We are often left to pick up the pieces of our shattered lives after repentance and forgiveness. Repentance and forgiveness means all is well. But salvation does not simply stop with penitence and forgiveness. The consequences of reaping and sowing are not dismissed. Godís reaches down and helps us clean up and salvage the mess we have made of our lives. God is here to help us put our lives back together. This is salvation.

 

Godís mercy salvages Davidís life as he reaps the harvest of what he has sown. Yet, Godís wisdom is such that in his deliverance he allows David to be disciplined. He is disciplined as he harvests the hardship his own actions. Yet, God is there to temper his discipline with mercy and grace.

 

When we suffer for our personal sins or because of the sinful behavior of others . . .  there are crucial lessons we must learn. Our God is our deliver. He salvages lives. He is a restorer of souls. We must trust in the mercies of God to deliver us from the curse of evil; even if we have brought the curse upon ourselves.

 

As David was being cursed by Shimei he says, ďLeave him alone; let him curse, for the LORD has told him to. It may be that the LORD will see my distress and repay me with good for the cursing I am receiving today." When Davidís wisest trusted counselor, Ahithophel, began helping Absalom in his rebellion. David entrusted the matter to God. David simply asks God to frustrate Ahithophelís counsel.

 

2 Samuel 15:30-31

30 But David continued up the Mount of Olives, weeping as he went; his head was covered and he was barefoot. All the people with him covered their heads too and were weeping as they went up. 31 Now David had been told, "Ahithophel is among the conspirators with Absalom." So David prayed, "O LORD, turn Ahithophel's counsel into foolishness." NIV

 

David doesnít feel so condemned by God that he is ashamed to ask God to intervene. As he reaps what he has sown he doesnít hide from God. He seeks to recognize God.  He does not hesitate to seek Godís help. God responded by frustrating Ahithophelís counsel. Ahithophel went home, put his affairs in order and hanged himself (2 Samuel 17).

 

Conclusion:

 

This is typical of the salvation and deliverance God offers to all covered in their own sin and shame. Do you ever feel broken over your sin? Do you mourn over your sin? Are you penitent during these times? Are you full of confidence in Godís desire to deliver you? Do you sing of Godís mercy? Do you discover meekness and humility in these times? Do you take the cup of salvation and call upon the Lord? Do we turn to Christ in these times to discover we are complete in him?

 

John 3:16-21

16 "For God so loved the world that he gave his one and only Son, that whoever believes in him shall not perish but have eternal life. 17 For God did not send his Son into the world to condemn the world, but to save the world through him. 18 Whoever believes in him is not condemned, but whoever does not believe stands condemned already because he has not believed in the name of God's one and only Son.   19 This is the verdict: Light has come into the world, but men loved darkness instead of light because their deeds were evil. 20 Everyone who does evil hates the light, and will not come into the light for fear that his deeds will be exposed. 21 But whoever lives by the truth comes into the light, so that it may be seen plainly that what he has done has been done through God." (NIV)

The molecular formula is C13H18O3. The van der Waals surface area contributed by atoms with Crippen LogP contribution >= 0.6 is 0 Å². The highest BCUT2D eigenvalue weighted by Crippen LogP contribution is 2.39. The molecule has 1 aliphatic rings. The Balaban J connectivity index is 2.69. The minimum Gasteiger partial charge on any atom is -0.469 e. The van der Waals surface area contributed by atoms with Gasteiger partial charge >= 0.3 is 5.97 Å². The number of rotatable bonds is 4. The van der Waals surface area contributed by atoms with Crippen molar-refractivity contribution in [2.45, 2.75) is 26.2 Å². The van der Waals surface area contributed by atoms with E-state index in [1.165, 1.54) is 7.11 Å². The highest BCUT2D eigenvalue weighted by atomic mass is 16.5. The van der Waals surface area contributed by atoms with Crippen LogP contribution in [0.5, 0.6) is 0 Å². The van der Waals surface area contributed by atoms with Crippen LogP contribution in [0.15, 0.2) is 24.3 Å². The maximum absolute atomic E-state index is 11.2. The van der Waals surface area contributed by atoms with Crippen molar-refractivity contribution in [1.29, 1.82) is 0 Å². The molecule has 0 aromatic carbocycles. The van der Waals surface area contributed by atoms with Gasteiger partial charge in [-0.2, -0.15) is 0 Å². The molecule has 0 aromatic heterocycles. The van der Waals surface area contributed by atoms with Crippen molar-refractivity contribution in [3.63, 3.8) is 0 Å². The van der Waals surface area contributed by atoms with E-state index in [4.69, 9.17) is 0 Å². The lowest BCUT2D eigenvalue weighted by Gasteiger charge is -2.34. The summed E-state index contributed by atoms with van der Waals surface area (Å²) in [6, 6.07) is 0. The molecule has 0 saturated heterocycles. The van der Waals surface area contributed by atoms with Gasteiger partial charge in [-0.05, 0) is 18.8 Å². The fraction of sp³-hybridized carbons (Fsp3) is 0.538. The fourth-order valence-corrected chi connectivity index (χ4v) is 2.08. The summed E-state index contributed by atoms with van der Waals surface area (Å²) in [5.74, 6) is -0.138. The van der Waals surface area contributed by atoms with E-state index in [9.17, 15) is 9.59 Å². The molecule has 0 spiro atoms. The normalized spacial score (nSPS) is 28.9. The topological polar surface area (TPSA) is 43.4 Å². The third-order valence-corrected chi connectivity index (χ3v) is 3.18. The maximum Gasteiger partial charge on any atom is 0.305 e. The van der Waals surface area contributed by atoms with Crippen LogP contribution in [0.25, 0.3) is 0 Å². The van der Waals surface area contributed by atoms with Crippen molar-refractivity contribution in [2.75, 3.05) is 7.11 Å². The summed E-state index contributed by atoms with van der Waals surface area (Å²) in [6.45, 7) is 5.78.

ďFor God did not send his Son into the world to condemn the world . . .Ē God sent his Son into this world to save me from the destruction of sin. Christ comes to save us from ourselves. He comes to save us from perishing under evilís curse. It is the same typical deliverance David experienced. Evil brings its curse upon us as we reap what we have sown. It is the law of nature. God sends Christ to deliver us from the curse. He comes to save us from an angry world seeking its own destruction. He comes to help us work through the fallout of our personal sin and a fallen world. Jesus Christ comes in mercy to help me harvest what I have sown . . . good or bad. He intercedes with a merciful hand to see me through the hardships.

 

David knew God was there to salvage his life. Godís assurance of forgiveness gave him the confidence to trust in Godís merciful intervention. David hid from his enemies, but he focused on God.

 

The truth is that we live in a dark confusing world. Jesus Christ is the light of the world. If we refuse to believe in the salvaging power God offers through Christ we stand condemned. For we have refused to believe in the one who can frustrate the curse of evil by bringing deliverance.

 

The prophet Nathan confronted David with his sin. If David had refused to listen to the truth and come to the light of Nathanís revelation, there would be no psalm or rejoicing over his forgiveness. There would have been no third psalm. There would be no David as we know him today. There is no doubt that God would have accomplished his plan for our salvation without him.

 

What about your salvation? Wonít you allow God to forgive you and salvage your life? It begins with accepting forgiveness through Jesus Christ. Bury your old life with Christ in baptism and arise from the watery grave to walk in newness of life with Christ. Allow Christ to give you his Holy Spirit to resurrect you to a new way of living. Walk away from that watery grave forgiven and free to live with the power Christís resurrection offers.  Feel absolutely free to call upon God for help in troublesome times.